3 things to know when starting out with cloud computing

In the same vein as my previous post, I want to mention some of the basic but important things that someone starting out with cloud computing needs to know. Many times people see 'the cloud' as something magical, as the silver bullet that will solve all their scalability and performance problems. These people are in for a rude awakening if they don't pay attention to the following points.

Expect failure at any time

There are no guarantees in the cloud. Failures can and will happen, suddenly and mercilessly. Their frequency will increase as you increase the number of instances that you run in the cloud. It's a sickening feeling to realize that one of your database instances is gone, and there's not much you can do to bring it back. At that point, you need to rely on your disaster recovery plan (and you have a DR plan, don't you?) and either launch a new instance from scratch, or, in the case of a MySQL master server for example, promote a slave to a master. The silver lining in all this is that you need a disaster recovery plan anyway, even if you host your own servers in your own data center space. The cloud just makes failures happen more often, so it will test your DR plan more thoroughly. In a few months, you will be an expert at recovering from such failures, which is not a bad thing.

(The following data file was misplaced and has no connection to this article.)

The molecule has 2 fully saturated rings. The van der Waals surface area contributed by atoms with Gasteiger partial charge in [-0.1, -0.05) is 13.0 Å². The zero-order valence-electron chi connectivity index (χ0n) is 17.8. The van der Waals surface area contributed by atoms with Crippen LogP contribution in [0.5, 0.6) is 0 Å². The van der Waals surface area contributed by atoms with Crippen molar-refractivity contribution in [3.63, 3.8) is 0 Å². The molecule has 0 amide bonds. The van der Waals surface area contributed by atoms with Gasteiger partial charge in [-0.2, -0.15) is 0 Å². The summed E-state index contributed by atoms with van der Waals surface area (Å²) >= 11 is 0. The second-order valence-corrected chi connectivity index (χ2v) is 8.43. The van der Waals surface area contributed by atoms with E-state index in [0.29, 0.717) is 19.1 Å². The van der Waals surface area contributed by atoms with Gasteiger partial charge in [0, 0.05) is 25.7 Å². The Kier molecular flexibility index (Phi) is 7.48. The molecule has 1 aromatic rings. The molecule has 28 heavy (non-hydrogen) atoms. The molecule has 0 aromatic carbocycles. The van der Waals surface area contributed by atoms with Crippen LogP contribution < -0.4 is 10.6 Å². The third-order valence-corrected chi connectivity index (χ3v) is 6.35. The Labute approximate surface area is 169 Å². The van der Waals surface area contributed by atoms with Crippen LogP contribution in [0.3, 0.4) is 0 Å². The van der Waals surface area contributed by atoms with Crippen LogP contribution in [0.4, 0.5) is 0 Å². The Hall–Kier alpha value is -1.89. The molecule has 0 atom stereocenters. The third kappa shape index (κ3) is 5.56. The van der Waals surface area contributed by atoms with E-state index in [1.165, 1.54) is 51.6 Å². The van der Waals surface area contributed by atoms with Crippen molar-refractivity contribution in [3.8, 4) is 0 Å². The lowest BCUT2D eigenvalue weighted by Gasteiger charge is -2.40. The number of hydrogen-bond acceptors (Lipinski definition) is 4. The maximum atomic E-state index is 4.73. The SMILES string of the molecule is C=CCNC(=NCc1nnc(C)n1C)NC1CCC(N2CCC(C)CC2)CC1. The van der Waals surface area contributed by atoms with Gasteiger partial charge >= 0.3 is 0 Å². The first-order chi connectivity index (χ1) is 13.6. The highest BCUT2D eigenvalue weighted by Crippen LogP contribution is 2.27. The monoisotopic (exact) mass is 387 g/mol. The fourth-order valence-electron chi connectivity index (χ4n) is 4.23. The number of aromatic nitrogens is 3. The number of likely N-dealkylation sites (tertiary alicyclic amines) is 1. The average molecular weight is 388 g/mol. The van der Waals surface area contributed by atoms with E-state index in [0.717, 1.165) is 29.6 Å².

In fact, knowing that anything can fail in the cloud at any time forces you to architect your infrastructure such that you can recover from failures quickly. This is a worthy goal to have no matter where your infrastructure is hosted.

There's more to expecting failures at any time. You need a solid monitoring system to alert you that failures are happening. You need a solid configuration management system to spin up new instances of a given role quickly and with as little human intervention as possible. All these are great features to have in any infrastructure.

Automation is key

If you only have a handful of servers to manage, 'for' loops with ssh commands in a shell script can still seem like a good and progressive way of running tasks across the servers. This method breaks at scale. You need to use more industrial-grade configuration management tools such as Puppet, Chef or CFEngine. The learning curve can be pretty steep for most of these tools, but it's worth investing your time in them.